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This book explores the strange persistence of 'blasphemy' in modern secular democracies by examining how accepted and prohibited ways of talking and thinking about the Bible and religion have changed over time. In a series of wide-ranging studies engaging disciplines such as politics, literature and visual theory, Yvonne Sherwood brings the Bible into dialogue with a host of interlocutors including John Locke, John Donne and the 9/11 hijackers, as well as artists such as Sarah Lucas and René Magritte. Questions addressed include: • What is the origin of the common belief that the Bible, as opposed to the Qur'an, underpins liberal democratic values? • What kind of artworks does the biblical God specialise in? • If pre-modern Jewish, Christian and Islamic responses to scripture can be more 'critical' than contemporary speech about religion, how does this affect our understanding of secularity, modernity and critique?Read more
- Sets a new agenda for research by suggesting radical and counterintuitive ways of thinking about the Bible as a public edifice and cultural symbol
- A unique treatment of blasphemy and the limits of acceptable speech
- Comparative studies between the Bible and representatives of other disciplinary canons such as John Locke and Magritte will have wide appeal
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- Date Published: October 2012
- format: Hardback
- isbn: 9781107007864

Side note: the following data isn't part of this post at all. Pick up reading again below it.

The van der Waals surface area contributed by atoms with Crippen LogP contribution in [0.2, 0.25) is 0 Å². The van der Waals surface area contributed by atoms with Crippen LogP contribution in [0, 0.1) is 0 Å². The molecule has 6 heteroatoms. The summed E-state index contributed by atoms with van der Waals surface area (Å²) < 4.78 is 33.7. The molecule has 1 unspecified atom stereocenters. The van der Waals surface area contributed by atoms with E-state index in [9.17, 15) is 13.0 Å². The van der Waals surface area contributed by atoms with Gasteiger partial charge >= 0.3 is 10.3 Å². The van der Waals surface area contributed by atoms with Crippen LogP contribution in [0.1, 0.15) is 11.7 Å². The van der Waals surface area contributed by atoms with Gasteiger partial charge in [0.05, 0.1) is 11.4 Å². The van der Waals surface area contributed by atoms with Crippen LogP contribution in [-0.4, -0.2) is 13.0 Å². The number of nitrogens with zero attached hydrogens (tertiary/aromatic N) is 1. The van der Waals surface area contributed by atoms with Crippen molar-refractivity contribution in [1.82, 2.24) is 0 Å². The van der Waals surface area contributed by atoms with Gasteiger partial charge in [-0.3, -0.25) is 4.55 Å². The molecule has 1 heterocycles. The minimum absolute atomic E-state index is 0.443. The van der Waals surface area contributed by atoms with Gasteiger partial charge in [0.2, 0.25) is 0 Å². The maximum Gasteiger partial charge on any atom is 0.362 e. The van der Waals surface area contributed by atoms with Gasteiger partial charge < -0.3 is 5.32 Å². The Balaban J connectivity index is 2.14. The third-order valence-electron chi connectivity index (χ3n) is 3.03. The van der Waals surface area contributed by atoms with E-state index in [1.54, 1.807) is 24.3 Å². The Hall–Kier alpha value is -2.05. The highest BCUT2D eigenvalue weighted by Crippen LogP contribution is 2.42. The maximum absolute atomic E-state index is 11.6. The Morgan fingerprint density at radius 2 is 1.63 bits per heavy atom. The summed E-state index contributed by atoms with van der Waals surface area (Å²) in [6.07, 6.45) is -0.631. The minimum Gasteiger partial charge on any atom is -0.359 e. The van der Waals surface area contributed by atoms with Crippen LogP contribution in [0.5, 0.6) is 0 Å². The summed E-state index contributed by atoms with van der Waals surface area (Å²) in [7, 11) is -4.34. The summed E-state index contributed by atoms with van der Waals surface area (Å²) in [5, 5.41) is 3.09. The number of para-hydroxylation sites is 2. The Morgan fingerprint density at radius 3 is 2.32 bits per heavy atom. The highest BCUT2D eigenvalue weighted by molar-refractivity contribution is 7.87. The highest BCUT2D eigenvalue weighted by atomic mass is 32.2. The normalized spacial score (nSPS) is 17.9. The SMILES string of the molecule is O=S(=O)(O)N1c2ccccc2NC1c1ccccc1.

- length: 398 pages
- dimensions: 236 x 157 x 28 mm
- weight: 0.73kg
- contains: 14 b/w illus.
- availability: In stock
Table of Contents
Part I. The Persistence of Blasphemy:
1. The persistence of blasphemy: the Bible as a public edifice in the secular state
Part II. Biblical Exhibitions/Biblical Exhibitionism:
2. The exquisite fruit-corpse and the surrealist works of God
3. Prophetic scatology: prophecy and the art of sensation
Part III. Inappropriate Involvement in the Biblical Text:
4. A recently discovered letter from Isaac to Abraham (annotated)
5. Passion-binding-passion: sacrifice, masochism and the subject
Part IV. Beyond 'the Bible as Literature':
6. 'Not with a bang but a whimper': shrunken apocalypses in Ecclesiastes 12.1–8 and twentieth-century modernism
7. The fear of loss inherent in writing: Jeremiah 36 as the tedious self-narration of a highly self-conscious scroll with Mark Brummitt
8. John Donne and the Baroque prophets
Part V. Theo-politics, Authority and the Bible:
9. On the genesis of the alliance between the Bible and rights
10. Binding-unbinding: pre-critical 'critique' in pre-modern Jewish, Christian and Islamic responses to the 'sacrifice' of Abraham/Ibrahim's son.
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